SalutationsI feel like this is the sort of thing that I've been doing far too often for my own sanity over the past few months. Introductions. Can I just skip this and start meandering inconsequentially about how aesthetically pleasing it is to watch a warrior being eaten by a shark in sPvP?
(I'll hold that for the conclusion. Best for last and whatnot.)
Greetings, my name is Kaenes and I'll be chiming in here on Guru to keep everyone up to date on the times and fortunes of necromancy in Guild Wars 2. Other than my work here on Guru, I'm also the project lead of Foundation, a collaborative writing/art/music project. It's rather neat, you should check it out.
On the other side of the veil, I spend my time writing things, applying economics to places where economics should never tread (when I go grocery shopping, I actually calculate utility curves for each good I purchase to make sure that my overall utility is maximized), and realizing gradually that the American south-west is, functionally, a post-apocalyptic wasteland.
Keeping with the general theme of hating introductions, let's get down the science at hand.
A Big Ball of Magic-y, Doom-y Stuff
"So, Kaenes, how did you come to play a necromancer, which is obviously the most wonderful profession?"
Thanks for the question, anonymous cough-syrup hallucination!
When Guild Wars 2 went up for pre-order, I stopped what I was doing immediately and bought my copy. After 4-ish years of drooling over the potential of Guild Wars 2, I was ready to actually see what the fuss was about. The-dreaded-game-that-must-not-be-named had long lost its shine in my eyes and all of its assumed successors had proved equally uninspiring. That exasperation is, what I imagine to be, a widely shared emotion, and Guild Wars 2 promised to provide the first honest rethinking of the genre in nearly a decade. Needless to say, I was excited.
When the next BWE rolled around, I logged in; my young and impressionable heart set on rocking PvP with my much-anticipated mesmer. What followed was less than inspiring.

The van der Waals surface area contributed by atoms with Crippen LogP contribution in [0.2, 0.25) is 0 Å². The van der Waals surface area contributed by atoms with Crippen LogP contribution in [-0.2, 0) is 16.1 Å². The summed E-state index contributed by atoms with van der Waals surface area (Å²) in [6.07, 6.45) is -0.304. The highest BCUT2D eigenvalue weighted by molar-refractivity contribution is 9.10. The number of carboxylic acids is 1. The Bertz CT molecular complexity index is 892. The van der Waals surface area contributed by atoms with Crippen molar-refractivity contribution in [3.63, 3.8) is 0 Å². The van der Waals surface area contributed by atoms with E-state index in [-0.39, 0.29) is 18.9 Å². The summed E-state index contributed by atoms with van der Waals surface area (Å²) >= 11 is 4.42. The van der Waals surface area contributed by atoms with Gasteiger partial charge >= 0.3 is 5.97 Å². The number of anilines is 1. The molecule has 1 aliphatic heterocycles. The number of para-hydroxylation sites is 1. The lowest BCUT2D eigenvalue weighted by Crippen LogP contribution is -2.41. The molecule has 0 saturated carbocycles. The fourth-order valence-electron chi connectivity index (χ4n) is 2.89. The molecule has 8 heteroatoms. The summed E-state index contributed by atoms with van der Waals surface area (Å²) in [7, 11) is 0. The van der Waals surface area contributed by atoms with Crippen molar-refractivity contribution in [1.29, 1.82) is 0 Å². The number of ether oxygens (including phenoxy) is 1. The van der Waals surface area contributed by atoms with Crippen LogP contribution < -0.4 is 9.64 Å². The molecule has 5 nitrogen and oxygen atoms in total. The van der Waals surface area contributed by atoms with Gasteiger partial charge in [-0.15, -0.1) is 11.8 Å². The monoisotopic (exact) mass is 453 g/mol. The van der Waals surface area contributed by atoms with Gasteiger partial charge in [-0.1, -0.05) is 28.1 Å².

I shuffled through professions for the rest of the night, trying to find something that felt "right." After exhausting the engineer, the elementalist, and the other myriad of professions that weren't the necromancer, I eventually rolled a charr necromancer out of a potent mixture of boredom and desperation; it was love at first soul-reaping. (I was actually so shocked of the score at the end of the round that I immediately screenshotted the occurrence.)
The reply then to this is, "Substantiate yourself! Why are necromancers so great?" Patience, for the substantiation follows.
10 Reasons Why Necromancers Are the Best Profession or My Apologies to David Letterman
- Death Shroud. Oh, I'm sorry random elementalist. I wasn't aware that you lack a continually regenerating second health bar that you could activate at any time. That troll club the size of a sedan must've really hurt. Once I finish sucking our troll-friend's life out, I'll meander my glorious self over there and resurrect your corpse. (Don't forget AoE debuffing, fear, cc-immunity, and stacking self-buffs. The fun just continues on.)
- Vampirism. Your health bar is my health bar. Basically, I'm a health socialist. From you according to your vitality, to me according to my dagger.
- Conditions. Every time I see conditions, anywhere, I get giddy. Conditions on you, I'll spread to all of your teammates. Conditions on my team, I'll turn into boons. Conditions on me, I'll use as fuel to power the best heal in the game or to reflect back onto you. It doesn't end there; see those precious boons right above your health bar? Surprise! Those are now conditions eating away at said health bar.
- Spectral Walk. This skill deserves a spot of its own. Massive duration of swiftness, coupled with one of the most useful secondary effects in the game. Don't believe me? Here's a completely hypothetical situation that may or may not have actually happened. I was defending the clock tower in a certain sPvP map. Lo and behold, a warrior and a guardian, both with shiny great-swords flailing erratically, come charging up the stairs.